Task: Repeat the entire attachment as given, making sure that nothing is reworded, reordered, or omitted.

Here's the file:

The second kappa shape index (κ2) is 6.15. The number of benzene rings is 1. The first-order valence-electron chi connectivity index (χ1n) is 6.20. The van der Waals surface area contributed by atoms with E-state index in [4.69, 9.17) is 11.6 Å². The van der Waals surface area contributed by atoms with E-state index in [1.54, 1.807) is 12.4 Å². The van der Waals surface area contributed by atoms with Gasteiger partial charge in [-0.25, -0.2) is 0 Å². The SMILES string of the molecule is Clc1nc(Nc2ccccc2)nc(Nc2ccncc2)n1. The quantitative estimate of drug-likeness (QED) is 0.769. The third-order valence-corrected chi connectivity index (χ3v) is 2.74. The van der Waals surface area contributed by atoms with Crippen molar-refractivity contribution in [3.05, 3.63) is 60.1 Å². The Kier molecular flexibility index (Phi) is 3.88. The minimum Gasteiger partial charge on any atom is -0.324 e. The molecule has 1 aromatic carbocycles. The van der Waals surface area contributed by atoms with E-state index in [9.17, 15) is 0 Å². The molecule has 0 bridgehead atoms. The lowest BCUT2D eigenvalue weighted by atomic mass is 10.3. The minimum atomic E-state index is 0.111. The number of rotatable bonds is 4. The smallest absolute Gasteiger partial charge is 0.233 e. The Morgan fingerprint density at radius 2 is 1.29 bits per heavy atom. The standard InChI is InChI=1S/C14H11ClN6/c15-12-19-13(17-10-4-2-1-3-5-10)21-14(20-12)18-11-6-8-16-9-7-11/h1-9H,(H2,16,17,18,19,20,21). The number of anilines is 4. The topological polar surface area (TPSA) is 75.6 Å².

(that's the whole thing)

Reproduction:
The second kappa shape index (κ2) is 6.15. The number of benzene rings is 1. The first-order valence-electron chi connectivity index (χ1n) is 6.20. The van der Waals surface area contributed by atoms with E-state index in [4.69, 9.17) is 11.6 Å². The van der Waals surface area contributed by atoms with E-state index in [1.54, 1.807) is 12.4 Å². The van der Waals surface area contributed by atoms with Gasteiger partial charge in [-0.25, -0.2) is 0 Å². The SMILES string of the molecule is Clc1nc(Nc2ccccc2)nc(Nc2ccncc2)n1. The quantitative estimate of drug-likeness (QED) is 0.769. The third-order valence-corrected chi connectivity index (χ3v) is 2.74. The van der Waals surface area contributed by atoms with Crippen molar-refractivity contribution in [3.05, 3.63) is 60.1 Å². The Kier molecular flexibility index (Phi) is 3.88. The minimum Gasteiger partial charge on any atom is -0.324 e. The molecule has 1 aromatic carbocycles. The van der Waals surface area contributed by atoms with E-state index in [9.17, 15) is 0 Å². The molecule has 0 bridgehead atoms. The lowest BCUT2D eigenvalue weighted by atomic mass is 10.3. The minimum atomic E-state index is 0.111. The number of rotatable bonds is 4. The smallest absolute Gasteiger partial charge is 0.233 e. The Morgan fingerprint density at radius 2 is 1.29 bits per heavy atom. The standard InChI is InChI=1S/C14H11ClN6/c15-12-19-13(17-10-4-2-1-3-5-10)21-14(20-12)18-11-6-8-16-9-7-11/h1-9H,(H2,16,17,18,19,20,21). The number of anilines is 4. The topological polar surface area (TPSA) is 75.6 Å².